Don't let your life be ruined by begrudgery

 

THAT'S MEN:Get involved and have a wholehearted 2012, writes PADRAIG O'MORAIN

CHARLES IS a begrudger. That’s the closest I can come to describing his quality of holding back from doing anything in a wholehearted way.

If you approach him for help at work, he will look at you warily as if suspecting that you may be about to take a grenade out of your pocket, remove the pin, leave it on his desk and walk away whistling.

When you make your fairly reasonable request for him to do something that he is paid to do, he may outline the various obstacles that stand in the way – shortage of time, prior commitments, the ineptitude of colleagues – before complying with your request.

Even if he does what you ask straight away and without preamble, he will most likely sigh, frown and put you under a compliment.

Notice that Charles (not his real name) will generally do whatever you ask him to do so long as it’s his job to do it, but he will make you feel bad about asking.

It’s the same story at home. He will collect the kids from their activities and he will walk the dog, but he will do so with a sigh just so nobody runs away with the idea that he actually enjoys doing this sort of thing.

If you arranged for him to win the lottery, you suspect he would begrudge the effort of bringing the cheque to the bank, not to mention begrudging the bank the interest it makes from loaning out his million on the interbank market overnight.

When he dies, visitors to his grave will cock an ear, wondering if they will catch a great sigh emanating from the bowels of the earth.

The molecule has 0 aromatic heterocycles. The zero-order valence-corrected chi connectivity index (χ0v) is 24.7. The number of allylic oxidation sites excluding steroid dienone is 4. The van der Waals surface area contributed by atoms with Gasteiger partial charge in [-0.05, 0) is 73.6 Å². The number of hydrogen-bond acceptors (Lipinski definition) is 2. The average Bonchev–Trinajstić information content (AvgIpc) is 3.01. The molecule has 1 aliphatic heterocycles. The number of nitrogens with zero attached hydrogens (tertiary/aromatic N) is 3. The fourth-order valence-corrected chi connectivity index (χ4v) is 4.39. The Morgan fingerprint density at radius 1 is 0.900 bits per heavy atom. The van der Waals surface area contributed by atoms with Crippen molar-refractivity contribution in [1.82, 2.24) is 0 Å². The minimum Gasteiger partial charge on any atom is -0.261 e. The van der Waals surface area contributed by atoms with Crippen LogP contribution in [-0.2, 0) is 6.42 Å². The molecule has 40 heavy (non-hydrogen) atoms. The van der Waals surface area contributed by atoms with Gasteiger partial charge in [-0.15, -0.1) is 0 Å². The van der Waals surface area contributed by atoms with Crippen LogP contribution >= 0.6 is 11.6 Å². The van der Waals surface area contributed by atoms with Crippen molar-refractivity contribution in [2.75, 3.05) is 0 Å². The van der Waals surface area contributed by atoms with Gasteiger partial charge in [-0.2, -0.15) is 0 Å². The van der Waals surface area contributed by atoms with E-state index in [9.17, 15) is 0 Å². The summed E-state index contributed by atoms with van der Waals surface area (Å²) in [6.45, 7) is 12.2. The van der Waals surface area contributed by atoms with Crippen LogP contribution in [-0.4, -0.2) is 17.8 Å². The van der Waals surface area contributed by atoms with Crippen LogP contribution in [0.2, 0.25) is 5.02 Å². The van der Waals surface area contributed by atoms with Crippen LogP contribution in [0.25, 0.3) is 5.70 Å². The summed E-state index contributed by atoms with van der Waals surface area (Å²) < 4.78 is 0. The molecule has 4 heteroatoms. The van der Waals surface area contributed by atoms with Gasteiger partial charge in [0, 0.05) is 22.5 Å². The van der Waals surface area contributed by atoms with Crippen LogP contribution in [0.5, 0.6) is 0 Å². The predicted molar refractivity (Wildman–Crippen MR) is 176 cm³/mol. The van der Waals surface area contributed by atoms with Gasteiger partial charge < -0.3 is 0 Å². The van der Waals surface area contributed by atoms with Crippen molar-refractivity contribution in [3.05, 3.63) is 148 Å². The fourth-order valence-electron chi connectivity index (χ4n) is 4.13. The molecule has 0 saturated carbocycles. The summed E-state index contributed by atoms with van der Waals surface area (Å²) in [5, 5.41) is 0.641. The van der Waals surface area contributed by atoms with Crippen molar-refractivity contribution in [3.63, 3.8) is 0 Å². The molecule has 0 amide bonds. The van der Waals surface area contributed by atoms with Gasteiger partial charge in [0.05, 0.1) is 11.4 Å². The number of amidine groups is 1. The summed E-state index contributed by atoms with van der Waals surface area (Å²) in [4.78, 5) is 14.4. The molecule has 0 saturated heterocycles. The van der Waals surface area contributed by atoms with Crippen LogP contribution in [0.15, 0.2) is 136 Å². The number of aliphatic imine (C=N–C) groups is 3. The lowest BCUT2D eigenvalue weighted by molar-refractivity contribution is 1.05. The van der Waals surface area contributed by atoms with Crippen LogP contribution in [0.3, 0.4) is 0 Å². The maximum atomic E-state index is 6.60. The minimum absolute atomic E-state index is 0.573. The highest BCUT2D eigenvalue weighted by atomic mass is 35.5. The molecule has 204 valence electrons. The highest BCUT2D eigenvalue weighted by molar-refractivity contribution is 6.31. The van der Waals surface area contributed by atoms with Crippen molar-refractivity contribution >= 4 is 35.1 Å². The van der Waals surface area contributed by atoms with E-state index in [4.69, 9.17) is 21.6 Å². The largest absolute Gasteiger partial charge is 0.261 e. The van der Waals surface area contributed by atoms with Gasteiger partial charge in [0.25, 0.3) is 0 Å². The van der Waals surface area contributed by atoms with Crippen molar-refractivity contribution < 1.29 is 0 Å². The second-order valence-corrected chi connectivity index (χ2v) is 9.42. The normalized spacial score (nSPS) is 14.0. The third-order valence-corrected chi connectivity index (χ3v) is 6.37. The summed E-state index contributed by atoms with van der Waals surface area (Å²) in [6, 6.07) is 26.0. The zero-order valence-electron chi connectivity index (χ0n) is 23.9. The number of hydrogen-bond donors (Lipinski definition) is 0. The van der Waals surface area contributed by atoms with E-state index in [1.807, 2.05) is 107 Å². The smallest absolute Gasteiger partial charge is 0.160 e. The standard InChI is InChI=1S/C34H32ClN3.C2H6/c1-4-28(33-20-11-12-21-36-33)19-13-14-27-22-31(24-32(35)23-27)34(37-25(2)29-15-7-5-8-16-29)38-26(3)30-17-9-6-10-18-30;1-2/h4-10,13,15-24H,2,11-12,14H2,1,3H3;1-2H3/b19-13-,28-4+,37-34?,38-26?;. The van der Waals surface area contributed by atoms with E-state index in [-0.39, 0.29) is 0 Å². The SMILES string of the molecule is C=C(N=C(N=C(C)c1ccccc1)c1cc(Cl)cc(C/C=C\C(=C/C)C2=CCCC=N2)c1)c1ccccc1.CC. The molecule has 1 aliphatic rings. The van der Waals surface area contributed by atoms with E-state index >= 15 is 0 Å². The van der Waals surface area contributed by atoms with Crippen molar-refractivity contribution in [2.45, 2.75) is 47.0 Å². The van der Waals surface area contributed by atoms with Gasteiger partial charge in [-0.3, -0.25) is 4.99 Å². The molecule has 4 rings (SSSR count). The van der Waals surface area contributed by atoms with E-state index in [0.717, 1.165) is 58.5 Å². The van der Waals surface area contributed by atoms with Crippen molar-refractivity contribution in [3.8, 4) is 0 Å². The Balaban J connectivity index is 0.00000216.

I suspect the roots of begrudgery lie far back in childhood, perhaps even as far back as babyhood. As usual, it is all mother’s fault.

According to one theory which fits Charles and his ilk to a tee, babies form an opinion that they have two mothers – a good mother and a bad mother.

The good mother gives them milk or cuddles them when they cry. The bad mother fails to respond quickly enough or even at all.

A point comes, however, when the baby comes to the dreadful realisation that there is, in fact, only one mother.

When this realisation has been digested, baby may become a cheerful sort who believes that everyone is good at heart after all, or he takes a darker view: that people who appear to be good are ready to do you a bad turn at the drop of a hat.

In this second scenario, baby may become a begrudger: here is mother with a big smile and a bottle of warm milk but when you fall asleep because of said milk, there is every chance she will go off and leave you stuck there in your cot until it suits her to return.

No wonder baby has to be coaxed to take milk from this unsatisfactory mother. No wonder he will give her a tough time when she visits new indignities on him, such as eating from a spoon and potty training.

And no wonder this particular baby, Charles, goes through life treating colleagues and family to begrudgery.

He is his own worst enemy. Others find ways to manouevre around him but he denies himself the pleasure of entering wholeheartedly into anything.

That’s the real problem with the practice of begrudgery: the begrudger never quite gets the full value out of life.

He does not want to give life the satisfaction. Heaven forbid that life might get the impression Charles actually enjoyed himself.

And so the begrudger remains in the prison of forever holding back, of refusing to give in, of never sitting before the full blazing fire of life.

If you recognise yourself in any of this (and I recognise myself in some of it), I can only wish you a wholehearted 2012. Whether it works out that way is up to you (and me).

Padraig O’Morain (pomorain@ireland.com) is accredited as a counsellor by the Irish Association for Counselling and Psychotherapy.

His book, Light Mind – Mindfulness for Daily Living– is published by Veritas. His mindfulness newsletter is free by email.